I really enjoyed parts of this and other parts were so so hence the three stars I also read it in fits and starts which didn't help It was great to read a story about different generations of black women that touched on their hopes fears and dreams while also dealing with the issue of knowing and appreciating one's roots This is the third book by Martha Southgate that I've read and it's pretty obvious she likes to write her books from the different perspectives of her characters While I enjoy that approach sometimes it falls flat depending on whose voice it is For instance even though I sympathized with Mildred and liked her reading the story from her perspective wasn't really satisfying I felt Angela's voice was the best even though I didn't particularly like her character Tamara's voice sort of tied everything together despite her being the youngest and dealing with the present


  8. says:

    A surprisingly great book I picked up at the bargain section of Half Price books I was intrigued by the description all about a woman who was an extra in some of the blaxplotation films of the 70s her mother who was involved in the Tulsa Race Riot and her daughter who became a filmmaker Hard to put down and a great story about the power of family and the movies


  9. says:

    I've never read any of Southgate's work but this was a powerful story that is interwoven through three generations of women and covers race sexuality class and the broken heart


  10. says:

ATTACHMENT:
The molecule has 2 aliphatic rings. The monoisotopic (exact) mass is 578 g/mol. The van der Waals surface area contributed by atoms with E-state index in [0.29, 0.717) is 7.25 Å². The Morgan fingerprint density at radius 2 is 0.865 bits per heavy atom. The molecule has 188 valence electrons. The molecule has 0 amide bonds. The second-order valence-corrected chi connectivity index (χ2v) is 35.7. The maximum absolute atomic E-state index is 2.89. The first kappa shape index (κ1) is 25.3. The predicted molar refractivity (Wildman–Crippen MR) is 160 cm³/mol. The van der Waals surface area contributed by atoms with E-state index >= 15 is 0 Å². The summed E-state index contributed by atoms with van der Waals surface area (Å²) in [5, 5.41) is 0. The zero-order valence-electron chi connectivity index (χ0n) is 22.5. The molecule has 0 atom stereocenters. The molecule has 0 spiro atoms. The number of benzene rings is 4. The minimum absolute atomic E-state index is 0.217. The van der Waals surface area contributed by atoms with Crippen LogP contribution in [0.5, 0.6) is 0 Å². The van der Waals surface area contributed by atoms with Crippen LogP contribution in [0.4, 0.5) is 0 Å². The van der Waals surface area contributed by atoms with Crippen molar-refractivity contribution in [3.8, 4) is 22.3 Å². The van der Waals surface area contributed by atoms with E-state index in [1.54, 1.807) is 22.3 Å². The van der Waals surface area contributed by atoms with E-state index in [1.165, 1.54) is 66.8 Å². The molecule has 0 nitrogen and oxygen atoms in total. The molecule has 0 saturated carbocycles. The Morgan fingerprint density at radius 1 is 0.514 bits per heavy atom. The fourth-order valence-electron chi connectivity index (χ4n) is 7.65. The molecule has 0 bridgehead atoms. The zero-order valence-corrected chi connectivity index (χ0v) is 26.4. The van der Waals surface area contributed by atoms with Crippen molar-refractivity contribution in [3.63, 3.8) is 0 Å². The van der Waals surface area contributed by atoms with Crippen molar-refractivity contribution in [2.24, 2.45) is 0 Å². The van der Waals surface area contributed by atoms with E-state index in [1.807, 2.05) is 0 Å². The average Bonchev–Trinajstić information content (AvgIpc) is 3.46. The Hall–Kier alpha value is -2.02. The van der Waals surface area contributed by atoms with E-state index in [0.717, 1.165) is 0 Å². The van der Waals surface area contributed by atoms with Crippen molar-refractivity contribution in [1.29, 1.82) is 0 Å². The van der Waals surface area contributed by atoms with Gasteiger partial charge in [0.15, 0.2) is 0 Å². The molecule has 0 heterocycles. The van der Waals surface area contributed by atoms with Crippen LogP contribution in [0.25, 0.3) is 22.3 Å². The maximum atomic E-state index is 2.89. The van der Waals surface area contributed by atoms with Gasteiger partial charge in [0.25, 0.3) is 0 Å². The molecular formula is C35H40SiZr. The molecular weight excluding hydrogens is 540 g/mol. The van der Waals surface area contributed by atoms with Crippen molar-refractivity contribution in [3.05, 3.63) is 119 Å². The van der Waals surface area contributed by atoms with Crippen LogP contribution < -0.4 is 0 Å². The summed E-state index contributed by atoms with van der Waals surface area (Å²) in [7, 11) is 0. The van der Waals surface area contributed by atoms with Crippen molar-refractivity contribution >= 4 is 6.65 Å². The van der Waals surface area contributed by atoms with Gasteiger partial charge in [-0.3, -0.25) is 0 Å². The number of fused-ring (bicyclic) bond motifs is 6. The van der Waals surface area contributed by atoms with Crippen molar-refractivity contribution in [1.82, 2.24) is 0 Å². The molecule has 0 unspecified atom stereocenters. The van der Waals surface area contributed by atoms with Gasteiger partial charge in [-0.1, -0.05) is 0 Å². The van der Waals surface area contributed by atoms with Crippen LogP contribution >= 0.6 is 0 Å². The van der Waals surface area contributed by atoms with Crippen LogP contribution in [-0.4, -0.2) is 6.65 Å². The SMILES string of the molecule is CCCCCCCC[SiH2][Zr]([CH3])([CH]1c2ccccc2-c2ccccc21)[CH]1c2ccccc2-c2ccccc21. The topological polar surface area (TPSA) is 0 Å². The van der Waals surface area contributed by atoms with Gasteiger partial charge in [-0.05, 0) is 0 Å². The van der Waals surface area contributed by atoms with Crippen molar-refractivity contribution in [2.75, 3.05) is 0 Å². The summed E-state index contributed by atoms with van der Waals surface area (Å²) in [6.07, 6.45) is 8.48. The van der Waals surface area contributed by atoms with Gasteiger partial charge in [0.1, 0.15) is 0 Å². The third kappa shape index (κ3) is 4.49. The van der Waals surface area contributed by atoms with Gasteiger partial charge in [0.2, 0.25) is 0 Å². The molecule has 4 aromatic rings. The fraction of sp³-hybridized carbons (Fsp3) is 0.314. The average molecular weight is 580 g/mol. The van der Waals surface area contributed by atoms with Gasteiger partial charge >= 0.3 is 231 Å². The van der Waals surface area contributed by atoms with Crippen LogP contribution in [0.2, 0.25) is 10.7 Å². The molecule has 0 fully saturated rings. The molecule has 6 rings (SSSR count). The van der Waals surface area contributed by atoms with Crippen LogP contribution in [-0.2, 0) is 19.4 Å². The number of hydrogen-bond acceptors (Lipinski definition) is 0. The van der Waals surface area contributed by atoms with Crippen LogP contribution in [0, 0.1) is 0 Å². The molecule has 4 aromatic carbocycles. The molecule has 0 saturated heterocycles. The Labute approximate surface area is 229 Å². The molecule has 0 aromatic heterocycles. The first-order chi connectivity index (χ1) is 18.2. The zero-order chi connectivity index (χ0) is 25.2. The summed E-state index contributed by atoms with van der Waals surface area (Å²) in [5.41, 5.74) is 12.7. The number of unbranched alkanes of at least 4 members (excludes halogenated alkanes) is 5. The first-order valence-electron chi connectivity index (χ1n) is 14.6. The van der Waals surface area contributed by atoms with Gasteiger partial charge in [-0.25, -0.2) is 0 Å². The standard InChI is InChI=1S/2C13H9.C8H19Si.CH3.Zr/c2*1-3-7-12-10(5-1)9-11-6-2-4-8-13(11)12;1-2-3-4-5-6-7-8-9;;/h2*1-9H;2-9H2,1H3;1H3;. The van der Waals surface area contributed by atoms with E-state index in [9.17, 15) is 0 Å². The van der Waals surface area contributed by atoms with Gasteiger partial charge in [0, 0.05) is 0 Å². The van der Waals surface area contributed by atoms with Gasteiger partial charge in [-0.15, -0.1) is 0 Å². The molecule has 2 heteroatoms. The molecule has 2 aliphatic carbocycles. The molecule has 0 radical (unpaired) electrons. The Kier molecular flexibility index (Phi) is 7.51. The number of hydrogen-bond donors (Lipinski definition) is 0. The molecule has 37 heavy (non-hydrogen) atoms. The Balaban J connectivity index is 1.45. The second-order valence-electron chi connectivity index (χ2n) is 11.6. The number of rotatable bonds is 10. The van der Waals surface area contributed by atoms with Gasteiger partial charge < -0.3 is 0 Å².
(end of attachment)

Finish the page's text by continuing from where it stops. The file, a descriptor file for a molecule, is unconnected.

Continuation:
This is my favorite novel by Martha Southgate One of the many things I like about Ms Southgate’s work generally is that it often surprises me It brings a gravitas and diversity to its subjects and characters that is subtle and I don’t see coming a mile away That was never truer than in this wonderful book “Third Girl from the Left” is the story of women – three of them all of them black and American These women are family They are in each other’s lives for better or worse so they love and treat each other accordingly Their stories are told in three parts each character a focal point of view in that section It begins with Angela at a time when she is on the brink of leaving her home in Tulsa OK for Hollywood to become an actress in the height of Blaxploitation films Angela is beautiful strong willed bewildering messy and wildly self centered Basically she’s fascinating I identified with this section perhaps than other sections of the book because I grew up in this era So it was also here that I laughed out loud the most and could see everything happen the most vividly Ms Southgate does a great job of weaving real people and real popular culture into the story in ways that are often imaginary but totally credible Mildred Angela’s mother dominates the second section of the book and offers for me the most poignant moments in this story Mildred than even her daughter is a woman oppressed by the weight of the times in which she lives Born at the early part of the 20th century Mildred sees too much at an early age and buries it Yet she is so bound to that trauma throughout her life that it effects every relationship she has especially the one she has with her family Tamara Angela’s daughter and Mildred’s granddaughter is revealed in the third section offering us the most contemporary character of the book and perhaps the most difficult to know Part of that I suspect is because Tamara is young when we first meet her and as she grows it is increasingly obvious she knows and understands little about the people she loves who are closest to her Her often obstructed and tentative approach to discovery was heartbreaking and conseuently than the other women in the story it was Tamara I wanted to know and hear about Crossing my fingers that the book gets pick up for a TV series so that wish might become a realityIn case you’re wondering there are many men in the body of this work all of them were haunting and extremely interesting in their own right but this was a woman’s story and I was grateful and moved by that perspective throughout This was an easy read because the characters were richly drawn the time periods and story etched with reality and there were often poetic gems in the prose I highly recommend it as well as all of Southgate’s work It never disappoints